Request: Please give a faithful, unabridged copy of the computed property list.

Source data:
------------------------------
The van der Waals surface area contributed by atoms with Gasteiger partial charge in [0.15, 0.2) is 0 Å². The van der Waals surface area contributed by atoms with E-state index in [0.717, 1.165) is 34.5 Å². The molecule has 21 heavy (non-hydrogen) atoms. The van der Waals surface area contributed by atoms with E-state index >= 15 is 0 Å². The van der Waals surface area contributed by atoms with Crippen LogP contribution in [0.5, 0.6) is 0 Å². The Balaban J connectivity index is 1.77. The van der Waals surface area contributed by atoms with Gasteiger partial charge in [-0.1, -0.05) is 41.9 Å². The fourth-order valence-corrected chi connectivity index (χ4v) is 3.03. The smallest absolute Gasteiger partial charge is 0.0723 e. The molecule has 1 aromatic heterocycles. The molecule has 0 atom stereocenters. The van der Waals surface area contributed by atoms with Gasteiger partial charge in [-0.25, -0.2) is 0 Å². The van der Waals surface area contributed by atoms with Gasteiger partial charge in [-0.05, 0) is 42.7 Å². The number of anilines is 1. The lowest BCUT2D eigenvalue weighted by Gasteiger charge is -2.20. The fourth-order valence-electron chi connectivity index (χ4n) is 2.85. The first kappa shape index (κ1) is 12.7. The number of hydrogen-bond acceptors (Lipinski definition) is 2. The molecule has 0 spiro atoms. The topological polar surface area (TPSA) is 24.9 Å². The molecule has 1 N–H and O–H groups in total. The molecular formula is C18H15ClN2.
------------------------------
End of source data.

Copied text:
The van der Waals surface area contributed by atoms with Gasteiger partial charge in [0.15, 0.2) is 0 Å². The van der Waals surface area contributed by atoms with E-state index in [0.717, 1.165) is 34.5 Å². The molecule has 21 heavy (non-hydrogen) atoms. The van der Waals surface area contributed by atoms with E-state index >= 15 is 0 Å². The van der Waals surface area contributed by atoms with Crippen LogP contribution in [0.5, 0.6) is 0 Å². The Balaban J connectivity index is 1.77. The van der Waals surface area contributed by atoms with Gasteiger partial charge in [-0.1, -0.05) is 41.9 Å². The fourth-order valence-corrected chi connectivity index (χ4v) is 3.03. The smallest absolute Gasteiger partial charge is 0.0723 e. The molecule has 1 aromatic heterocycles. The molecule has 0 atom stereocenters. The van der Waals surface area contributed by atoms with Gasteiger partial charge in [-0.25, -0.2) is 0 Å². The van der Waals surface area contributed by atoms with Gasteiger partial charge in [-0.05, 0) is 42.7 Å². The number of anilines is 1. The lowest BCUT2D eigenvalue weighted by Gasteiger charge is -2.20. The fourth-order valence-electron chi connectivity index (χ4n) is 2.85. The first kappa shape index (κ1) is 12.7. The number of hydrogen-bond acceptors (Lipinski definition) is 2. The molecule has 0 spiro atoms. The topological polar surface area (TPSA) is 24.9 Å². The molecule has 1 N–H and O–H groups in total. The molecular formula is C18H15ClN2.